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Downside financial risk is misunderstood

Philip W. S. Newall

Judgment and Decision Making, 2016, vol. 11, issue 5, 416-423

Abstract: The mathematics of downside financial risk can be difficult to understand: For example a 50% loss requires a subsequent 100% gain to break-even. A given percentage loss always requires a greater percentage gain to break-even. Instead, many non-expert investors may assume for example that a 50% gain is sufficient to offset a 50% loss. Over 3,498 participants and five experiments, the widespread illusion that a sequence of equal percentage gains and losses produces a zero overall return was demonstrated. Participants continued to err frequently, even with percentage returns of +/-100%, or when financially incentivized. Financial literacy, numeracy, and deliberation were all shown to independently contribute to accurate performance. These results have implications for promoting the understanding of downside financial risk.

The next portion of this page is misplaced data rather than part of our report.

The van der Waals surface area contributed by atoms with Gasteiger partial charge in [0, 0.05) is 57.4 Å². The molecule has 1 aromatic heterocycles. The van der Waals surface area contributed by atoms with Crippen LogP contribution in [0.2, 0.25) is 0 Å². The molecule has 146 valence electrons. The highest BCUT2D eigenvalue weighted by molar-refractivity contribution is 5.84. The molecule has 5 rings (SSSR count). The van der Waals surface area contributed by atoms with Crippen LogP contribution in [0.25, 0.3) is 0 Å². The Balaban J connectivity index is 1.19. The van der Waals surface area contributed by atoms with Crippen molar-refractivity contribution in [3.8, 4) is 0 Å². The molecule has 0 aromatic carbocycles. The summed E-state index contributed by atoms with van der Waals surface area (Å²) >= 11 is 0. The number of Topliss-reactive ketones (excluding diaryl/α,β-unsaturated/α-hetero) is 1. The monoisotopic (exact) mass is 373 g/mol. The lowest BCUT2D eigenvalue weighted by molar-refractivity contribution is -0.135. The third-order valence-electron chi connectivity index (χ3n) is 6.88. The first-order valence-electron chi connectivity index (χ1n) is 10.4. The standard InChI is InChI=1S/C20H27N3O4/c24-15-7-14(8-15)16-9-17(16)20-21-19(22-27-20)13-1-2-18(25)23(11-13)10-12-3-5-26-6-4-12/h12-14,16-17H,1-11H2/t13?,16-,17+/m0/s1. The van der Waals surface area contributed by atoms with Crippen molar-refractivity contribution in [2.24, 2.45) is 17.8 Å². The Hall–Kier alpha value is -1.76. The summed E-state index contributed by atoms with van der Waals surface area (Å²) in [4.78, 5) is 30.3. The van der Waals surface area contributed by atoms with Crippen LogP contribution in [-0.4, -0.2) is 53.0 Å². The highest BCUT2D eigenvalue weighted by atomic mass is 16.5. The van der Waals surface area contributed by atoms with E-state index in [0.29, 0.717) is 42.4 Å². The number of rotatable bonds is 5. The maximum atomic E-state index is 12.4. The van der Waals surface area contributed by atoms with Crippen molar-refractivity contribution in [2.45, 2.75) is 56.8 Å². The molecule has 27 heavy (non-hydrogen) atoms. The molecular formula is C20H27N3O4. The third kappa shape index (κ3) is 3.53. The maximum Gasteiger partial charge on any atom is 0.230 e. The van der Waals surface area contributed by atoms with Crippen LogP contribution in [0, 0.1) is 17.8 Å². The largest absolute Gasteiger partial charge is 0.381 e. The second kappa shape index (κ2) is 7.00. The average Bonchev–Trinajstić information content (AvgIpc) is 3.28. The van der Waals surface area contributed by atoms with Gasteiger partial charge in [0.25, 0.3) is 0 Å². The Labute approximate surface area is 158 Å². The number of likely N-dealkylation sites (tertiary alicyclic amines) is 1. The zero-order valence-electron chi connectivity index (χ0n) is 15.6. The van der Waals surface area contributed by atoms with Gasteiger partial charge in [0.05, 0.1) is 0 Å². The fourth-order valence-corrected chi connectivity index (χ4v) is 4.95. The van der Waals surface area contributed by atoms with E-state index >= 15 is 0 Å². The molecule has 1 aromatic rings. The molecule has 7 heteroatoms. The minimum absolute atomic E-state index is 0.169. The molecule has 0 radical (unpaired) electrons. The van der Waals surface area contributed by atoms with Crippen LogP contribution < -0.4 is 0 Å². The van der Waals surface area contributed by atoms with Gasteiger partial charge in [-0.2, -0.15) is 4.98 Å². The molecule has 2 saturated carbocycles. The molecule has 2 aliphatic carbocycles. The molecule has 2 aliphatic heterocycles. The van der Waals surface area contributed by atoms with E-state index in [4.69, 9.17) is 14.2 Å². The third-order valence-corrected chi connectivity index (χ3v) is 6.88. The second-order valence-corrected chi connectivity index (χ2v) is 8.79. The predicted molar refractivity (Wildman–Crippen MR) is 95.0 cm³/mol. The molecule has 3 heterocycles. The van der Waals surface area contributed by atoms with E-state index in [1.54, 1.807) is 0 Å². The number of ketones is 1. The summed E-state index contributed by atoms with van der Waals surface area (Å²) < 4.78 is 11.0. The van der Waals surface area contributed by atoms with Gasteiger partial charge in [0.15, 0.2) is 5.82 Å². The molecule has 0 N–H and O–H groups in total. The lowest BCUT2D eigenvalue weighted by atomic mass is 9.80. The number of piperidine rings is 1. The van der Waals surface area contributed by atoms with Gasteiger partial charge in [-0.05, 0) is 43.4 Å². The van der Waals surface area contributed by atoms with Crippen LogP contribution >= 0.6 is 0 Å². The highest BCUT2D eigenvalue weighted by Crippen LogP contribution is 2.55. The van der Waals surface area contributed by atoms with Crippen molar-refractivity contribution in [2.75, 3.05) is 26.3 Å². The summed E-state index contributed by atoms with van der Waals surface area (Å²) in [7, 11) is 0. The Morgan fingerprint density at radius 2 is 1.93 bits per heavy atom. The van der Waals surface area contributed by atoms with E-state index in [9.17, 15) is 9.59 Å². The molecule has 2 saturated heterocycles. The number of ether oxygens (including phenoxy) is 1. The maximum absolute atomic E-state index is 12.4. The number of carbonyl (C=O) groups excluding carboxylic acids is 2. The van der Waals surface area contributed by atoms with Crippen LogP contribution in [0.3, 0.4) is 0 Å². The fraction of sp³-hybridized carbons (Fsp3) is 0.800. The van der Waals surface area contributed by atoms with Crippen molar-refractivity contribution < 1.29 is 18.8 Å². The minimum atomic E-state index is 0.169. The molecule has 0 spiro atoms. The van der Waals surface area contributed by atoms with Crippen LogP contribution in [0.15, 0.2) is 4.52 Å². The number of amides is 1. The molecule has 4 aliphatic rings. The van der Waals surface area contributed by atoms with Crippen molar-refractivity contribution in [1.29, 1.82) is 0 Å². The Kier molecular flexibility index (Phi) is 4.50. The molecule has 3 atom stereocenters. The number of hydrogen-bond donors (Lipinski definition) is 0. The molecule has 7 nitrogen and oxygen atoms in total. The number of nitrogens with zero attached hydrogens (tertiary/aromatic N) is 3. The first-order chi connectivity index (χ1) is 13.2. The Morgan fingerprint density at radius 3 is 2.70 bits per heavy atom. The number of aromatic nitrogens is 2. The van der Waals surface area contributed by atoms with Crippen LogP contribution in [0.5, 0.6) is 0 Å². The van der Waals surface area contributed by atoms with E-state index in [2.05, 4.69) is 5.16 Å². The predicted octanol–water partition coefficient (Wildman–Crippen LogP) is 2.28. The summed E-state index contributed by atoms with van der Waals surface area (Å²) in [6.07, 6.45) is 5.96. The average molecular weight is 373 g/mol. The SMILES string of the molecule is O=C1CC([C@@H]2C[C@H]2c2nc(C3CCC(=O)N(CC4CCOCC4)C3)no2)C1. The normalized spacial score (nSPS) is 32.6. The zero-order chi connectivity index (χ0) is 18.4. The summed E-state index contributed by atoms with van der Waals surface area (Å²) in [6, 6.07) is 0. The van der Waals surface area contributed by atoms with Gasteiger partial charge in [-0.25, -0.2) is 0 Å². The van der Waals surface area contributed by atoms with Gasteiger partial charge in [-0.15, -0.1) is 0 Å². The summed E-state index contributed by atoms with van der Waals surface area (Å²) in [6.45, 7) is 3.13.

Keywords: financial risk; downside risk; numeracy; percentages; financial literacy; deliberation (search for similar items in EconPapers)
Date: 2016
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